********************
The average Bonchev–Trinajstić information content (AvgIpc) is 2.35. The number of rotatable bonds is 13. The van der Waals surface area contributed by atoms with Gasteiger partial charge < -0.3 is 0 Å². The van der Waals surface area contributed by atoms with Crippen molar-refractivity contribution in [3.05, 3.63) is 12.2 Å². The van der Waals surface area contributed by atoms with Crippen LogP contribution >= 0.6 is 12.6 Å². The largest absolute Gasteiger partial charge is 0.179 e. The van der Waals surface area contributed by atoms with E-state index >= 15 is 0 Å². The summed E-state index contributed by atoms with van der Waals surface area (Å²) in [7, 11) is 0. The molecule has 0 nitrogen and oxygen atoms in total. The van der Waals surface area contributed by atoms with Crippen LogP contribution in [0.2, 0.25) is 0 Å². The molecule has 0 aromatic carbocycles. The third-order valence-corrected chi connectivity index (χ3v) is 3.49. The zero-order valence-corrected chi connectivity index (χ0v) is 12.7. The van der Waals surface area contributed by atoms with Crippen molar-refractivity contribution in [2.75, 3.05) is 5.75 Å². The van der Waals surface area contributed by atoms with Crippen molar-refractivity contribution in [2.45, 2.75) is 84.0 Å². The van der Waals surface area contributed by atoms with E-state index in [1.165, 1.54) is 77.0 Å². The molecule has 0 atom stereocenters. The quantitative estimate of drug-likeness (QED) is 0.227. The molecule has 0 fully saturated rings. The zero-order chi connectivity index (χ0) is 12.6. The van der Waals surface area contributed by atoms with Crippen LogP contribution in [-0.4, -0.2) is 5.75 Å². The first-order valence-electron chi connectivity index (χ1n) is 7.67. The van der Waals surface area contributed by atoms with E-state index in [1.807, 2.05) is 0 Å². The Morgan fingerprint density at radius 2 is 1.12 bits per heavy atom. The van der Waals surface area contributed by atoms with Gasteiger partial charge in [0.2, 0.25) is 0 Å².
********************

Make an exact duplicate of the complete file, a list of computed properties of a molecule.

The average Bonchev–Trinajstić information content (AvgIpc) is 2.35. The number of rotatable bonds is 13. The van der Waals surface area contributed by atoms with Gasteiger partial charge < -0.3 is 0 Å². The van der Waals surface area contributed by atoms with Crippen molar-refractivity contribution in [3.05, 3.63) is 12.2 Å². The van der Waals surface area contributed by atoms with Crippen LogP contribution >= 0.6 is 12.6 Å². The largest absolute Gasteiger partial charge is 0.179 e. The van der Waals surface area contributed by atoms with E-state index >= 15 is 0 Å². The summed E-state index contributed by atoms with van der Waals surface area (Å²) in [7, 11) is 0. The molecule has 0 nitrogen and oxygen atoms in total. The van der Waals surface area contributed by atoms with Crippen LogP contribution in [0.2, 0.25) is 0 Å². The molecule has 0 aromatic carbocycles. The third-order valence-corrected chi connectivity index (χ3v) is 3.49. The zero-order valence-corrected chi connectivity index (χ0v) is 12.7. The van der Waals surface area contributed by atoms with Crippen molar-refractivity contribution in [2.75, 3.05) is 5.75 Å². The van der Waals surface area contributed by atoms with Crippen molar-refractivity contribution in [2.45, 2.75) is 84.0 Å². The van der Waals surface area contributed by atoms with E-state index in [1.165, 1.54) is 77.0 Å². The molecule has 0 atom stereocenters. The quantitative estimate of drug-likeness (QED) is 0.227. The molecule has 0 fully saturated rings. The zero-order chi connectivity index (χ0) is 12.6. The van der Waals surface area contributed by atoms with Crippen LogP contribution in [-0.4, -0.2) is 5.75 Å². The first-order valence-electron chi connectivity index (χ1n) is 7.67. The van der Waals surface area contributed by atoms with E-state index in [1.807, 2.05) is 0 Å². The Morgan fingerprint density at radius 2 is 1.12 bits per heavy atom. The van der Waals surface area contributed by atoms with Gasteiger partial charge in [0.2, 0.25) is 0 Å².